I had 3 short-but-sweet days in Berlin. Strangely enough I had previously managed to visit almost all cities in Germany, minus Berlin. It was a little out of the way. Thus, I used the first day to see all the main tourist sites: the holocaust memorial, the Berlin wall, the East side gallery, the deceivingly recent cathedral, the Brandenburg gate and Alexanderplatz. My hostel was well located-Generator mitte is really close to museums like the Pergamon and German history museum. I met two very nice guys from Sao Paolo in my dorm room, with whom I visited many of the main sites. Someone also gave me a breakfast token so I got free access to the breakfast buffet (twice as they didn't take my token the first time). So... I also spent a day in the museums. During the weekend I indulged in a lots of vegan food, from the elusive vegan kebab and felafel to the surprisingly animal-free white chocolate filled crepe at Olàlà. Veganz is a vegan supermarket chain which is fortunately coming to London soon. Friedhrichshain and Kreuzberg kept pulling me back with the promise of dim but cosy candlelit windows, intriguing graffiti and vegan eateries. I played mini golf in an ex-World War II bunker, now illuminated by neon lights and 3D images, brought to life by the 3D glasses. I met up with an old friend, a course mate from Edinburgh, and found some new friends. The Tiergarten was hidden by a snowy blanket and the abandoned airport was a no-go zone with the weather as it was, so instead I promised myself I would make a return trip in Summer.





East Side Gallery

   







The holocaust memorial


Gendarmenmarkt



What was left of the Tiergarten...



"Berlin is poor but sexy"


Standing on Hitler's bunker, now an uninspiring car park with no sign, so this site could not become a shrine.





A few vegan culinary experiences...




Vegan doner at Vöner kebab





Vegan white chocolate crepe and quiche at Ohlala



Raw berry and chocolate cheesecake at Goodies




Hoarding vegan products at Veganz



Surprisingly amazing tofu teriyaki salad in some art gallery cafe on oranienburger straße, so sorry I cannot remember the name!



Vegan croissant from Goodies and almond olive cheese from Veganz, apfel schorle, rye bread, organge, coffee, tea etc from hostel breakfast.

 Berlin still managed to live up to its reputation as a cool city. So many different old buildings have been occupied, the most poignant examples being ex prisons, communist buildings and architecture from the fascist era which have been redefined as temples of tolerance and free-thinking.




The next stop was Osnabrück, a city near Münster and in the region formerly known as Westphalia. This sparked my imagination, as I thought about Candide leaving the baron's kingdom and encountering disaster upon disaster. I caught a bus from the ZOB in Berlin, a place annoyingly awkward to get to, especially when weighed down by a semester's worth of bags and dragging them through snow, across road salt and up and down the stairs to platforms. The bus journey lasted five and a half hours, all of which were spent listening to music whilst losing myself in the monotonous autobahn.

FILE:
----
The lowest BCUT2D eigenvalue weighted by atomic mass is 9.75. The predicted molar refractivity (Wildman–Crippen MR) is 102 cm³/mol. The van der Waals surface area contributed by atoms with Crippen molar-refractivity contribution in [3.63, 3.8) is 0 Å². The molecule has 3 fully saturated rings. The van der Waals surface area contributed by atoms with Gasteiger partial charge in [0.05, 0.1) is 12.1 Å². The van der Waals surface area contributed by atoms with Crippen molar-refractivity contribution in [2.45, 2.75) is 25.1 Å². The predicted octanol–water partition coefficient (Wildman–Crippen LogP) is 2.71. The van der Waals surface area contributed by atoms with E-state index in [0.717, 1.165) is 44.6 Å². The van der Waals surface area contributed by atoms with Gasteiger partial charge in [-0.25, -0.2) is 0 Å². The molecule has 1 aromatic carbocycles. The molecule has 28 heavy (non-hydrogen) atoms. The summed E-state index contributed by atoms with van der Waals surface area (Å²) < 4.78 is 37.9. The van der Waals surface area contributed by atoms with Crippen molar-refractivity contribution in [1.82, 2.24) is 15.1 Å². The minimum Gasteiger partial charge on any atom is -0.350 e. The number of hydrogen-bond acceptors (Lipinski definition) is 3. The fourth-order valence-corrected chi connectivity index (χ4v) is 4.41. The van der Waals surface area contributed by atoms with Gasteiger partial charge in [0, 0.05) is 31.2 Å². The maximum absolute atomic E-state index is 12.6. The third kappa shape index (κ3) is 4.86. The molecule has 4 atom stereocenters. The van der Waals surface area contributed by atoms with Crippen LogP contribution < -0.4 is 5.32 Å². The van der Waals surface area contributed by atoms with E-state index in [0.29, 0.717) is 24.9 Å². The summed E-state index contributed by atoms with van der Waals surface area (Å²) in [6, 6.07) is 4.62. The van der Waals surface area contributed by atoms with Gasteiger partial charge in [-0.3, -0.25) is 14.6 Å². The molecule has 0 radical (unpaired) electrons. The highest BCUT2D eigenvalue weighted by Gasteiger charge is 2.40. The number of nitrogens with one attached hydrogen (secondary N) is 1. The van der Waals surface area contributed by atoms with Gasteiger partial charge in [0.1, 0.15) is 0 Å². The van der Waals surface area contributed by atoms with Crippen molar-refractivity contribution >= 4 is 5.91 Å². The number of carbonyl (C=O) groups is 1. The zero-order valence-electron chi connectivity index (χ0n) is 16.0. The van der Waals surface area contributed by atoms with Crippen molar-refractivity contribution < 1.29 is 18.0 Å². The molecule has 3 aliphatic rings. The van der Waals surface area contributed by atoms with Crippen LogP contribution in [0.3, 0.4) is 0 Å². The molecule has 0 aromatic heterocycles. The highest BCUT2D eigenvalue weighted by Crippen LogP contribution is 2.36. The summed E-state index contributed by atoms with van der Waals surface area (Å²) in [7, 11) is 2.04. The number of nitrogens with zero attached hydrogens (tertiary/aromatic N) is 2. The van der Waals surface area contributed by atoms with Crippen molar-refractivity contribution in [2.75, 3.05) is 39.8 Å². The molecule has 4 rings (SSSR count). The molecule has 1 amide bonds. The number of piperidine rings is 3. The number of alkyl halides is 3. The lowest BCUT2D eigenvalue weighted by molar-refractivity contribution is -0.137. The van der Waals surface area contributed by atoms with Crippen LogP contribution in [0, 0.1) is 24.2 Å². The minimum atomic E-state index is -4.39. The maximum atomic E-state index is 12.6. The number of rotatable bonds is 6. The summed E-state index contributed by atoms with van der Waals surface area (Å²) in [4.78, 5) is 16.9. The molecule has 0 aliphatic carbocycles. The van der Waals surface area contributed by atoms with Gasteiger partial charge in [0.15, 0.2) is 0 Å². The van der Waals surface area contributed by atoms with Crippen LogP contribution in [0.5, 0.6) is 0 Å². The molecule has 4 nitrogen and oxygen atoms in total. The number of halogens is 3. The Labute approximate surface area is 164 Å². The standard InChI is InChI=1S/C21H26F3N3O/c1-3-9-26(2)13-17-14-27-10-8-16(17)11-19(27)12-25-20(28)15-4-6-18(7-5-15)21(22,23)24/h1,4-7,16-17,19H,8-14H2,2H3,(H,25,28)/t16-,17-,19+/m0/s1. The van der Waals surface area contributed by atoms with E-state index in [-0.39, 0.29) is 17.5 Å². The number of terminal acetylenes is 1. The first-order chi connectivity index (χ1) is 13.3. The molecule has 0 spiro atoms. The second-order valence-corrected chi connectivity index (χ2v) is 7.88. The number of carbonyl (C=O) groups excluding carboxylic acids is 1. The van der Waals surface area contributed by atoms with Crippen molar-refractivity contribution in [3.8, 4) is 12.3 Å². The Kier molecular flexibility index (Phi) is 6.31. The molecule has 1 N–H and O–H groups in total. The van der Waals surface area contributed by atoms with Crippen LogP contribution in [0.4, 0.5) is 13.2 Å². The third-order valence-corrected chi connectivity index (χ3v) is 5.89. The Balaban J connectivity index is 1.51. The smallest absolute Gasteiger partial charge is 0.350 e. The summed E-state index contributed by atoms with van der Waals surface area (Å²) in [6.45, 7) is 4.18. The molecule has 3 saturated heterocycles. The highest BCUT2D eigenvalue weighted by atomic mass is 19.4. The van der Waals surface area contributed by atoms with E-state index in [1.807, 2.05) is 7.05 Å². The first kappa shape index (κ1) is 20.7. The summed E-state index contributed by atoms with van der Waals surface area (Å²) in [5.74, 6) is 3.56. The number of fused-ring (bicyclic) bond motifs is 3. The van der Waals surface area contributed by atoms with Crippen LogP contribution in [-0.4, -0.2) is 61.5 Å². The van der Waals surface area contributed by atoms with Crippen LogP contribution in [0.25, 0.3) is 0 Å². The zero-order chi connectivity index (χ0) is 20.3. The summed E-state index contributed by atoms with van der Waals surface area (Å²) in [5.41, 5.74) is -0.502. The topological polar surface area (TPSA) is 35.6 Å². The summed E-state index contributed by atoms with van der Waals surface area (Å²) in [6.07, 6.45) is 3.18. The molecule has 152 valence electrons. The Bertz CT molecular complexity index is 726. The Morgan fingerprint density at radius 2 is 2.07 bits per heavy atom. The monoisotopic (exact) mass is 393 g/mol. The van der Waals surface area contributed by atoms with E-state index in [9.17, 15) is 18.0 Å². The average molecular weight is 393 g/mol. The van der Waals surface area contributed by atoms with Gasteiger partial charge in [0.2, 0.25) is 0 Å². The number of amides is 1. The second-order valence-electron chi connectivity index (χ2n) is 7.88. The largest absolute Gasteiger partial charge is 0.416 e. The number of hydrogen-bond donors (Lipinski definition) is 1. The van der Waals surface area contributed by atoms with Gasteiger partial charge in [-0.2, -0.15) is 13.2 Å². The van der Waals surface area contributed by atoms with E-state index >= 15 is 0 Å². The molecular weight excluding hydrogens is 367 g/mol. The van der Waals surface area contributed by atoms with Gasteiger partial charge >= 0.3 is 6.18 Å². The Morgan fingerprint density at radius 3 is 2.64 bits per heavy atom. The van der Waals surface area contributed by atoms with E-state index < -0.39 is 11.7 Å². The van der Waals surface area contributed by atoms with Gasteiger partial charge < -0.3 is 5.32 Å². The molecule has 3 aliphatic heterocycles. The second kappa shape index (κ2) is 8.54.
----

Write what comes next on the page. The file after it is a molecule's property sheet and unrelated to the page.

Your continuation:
The next part of my trip was conducted for more personal reasons, though Osnabrück turned out to be a pretty little city. It had the stereotypically clean streets that one expects when visiting Germany, the toy-town appearance. There was a nice park and botanic garden, which also gave a little respite from the town life. Despite being a small city, there are many organic shops. Vegetarianism is definitely on the rise, and I noticed that the majority of people living in the student house in which I was staying were drinking soya milk. It doesn't stop with a concern about ethical living; Germans of the 2000s seem to be very concerned about health. Surprisingly German indoor swimming pools seem to be amongst the best equipped in the world. When I visited Iceland I was told about how much Icelanders loved their swimming pools, but in Germany this is taken to a whole new level. The local swimming pool in Osnabrück was massive, boasting a children's pool, a warm pool, several jacuzzis, a "whirlpool", a natural thermal pool outside with salty water, a large pool for swimming laps and diving, a sauna and solarium, and three water slides. One of these water slides was a real thrill seeker's event.



 


 


 



A 5 hour car journey later, and I was in Karlsruhe, a town known for its circular shape, political importance, in that it hosts two of the highest federal courts in Germany, and its early 18th century palace. It is conveniently located next to the Rhine. It is also close to Baden Baden, a place I visited when I was 11 and to which I was eager to return. Here I got a taste more of a taste of German day-to-day life: eating seeded breads with various jams and spreads for breakfast, cycling (tandem style!), going to the cinema, eating in a vegetarian canteen restaurant, browsing aimlessly and walking around. The ZKM gallery (the centre for art and media technology) was pretty cool. It was a large ex-warehouse, now housing various exhibitions. I got to see the media exhibit, which had many interactive installments (including video games and ipad apps) and a surprisingly impressive collection of holograms, some of which looked really life-like and three-dimensional. The other exhibition was on global activism, a collection of banners, films, posters and photos from various global movements. I spent a day in Baden Baden just walking around aimlessly, sitting in the park and trying to put together old images. I also found the maracuja sweets I had been looking for since I had first tried them in Osnabrück. I realized during my stay (and for a while before actually) that the German language does not deserve its reputation as a harsh sounding language. English also has many sounds which can sound harsh to people from more voiced languages such as the romance language family, like the spitting /t/. German can also sound quite nice.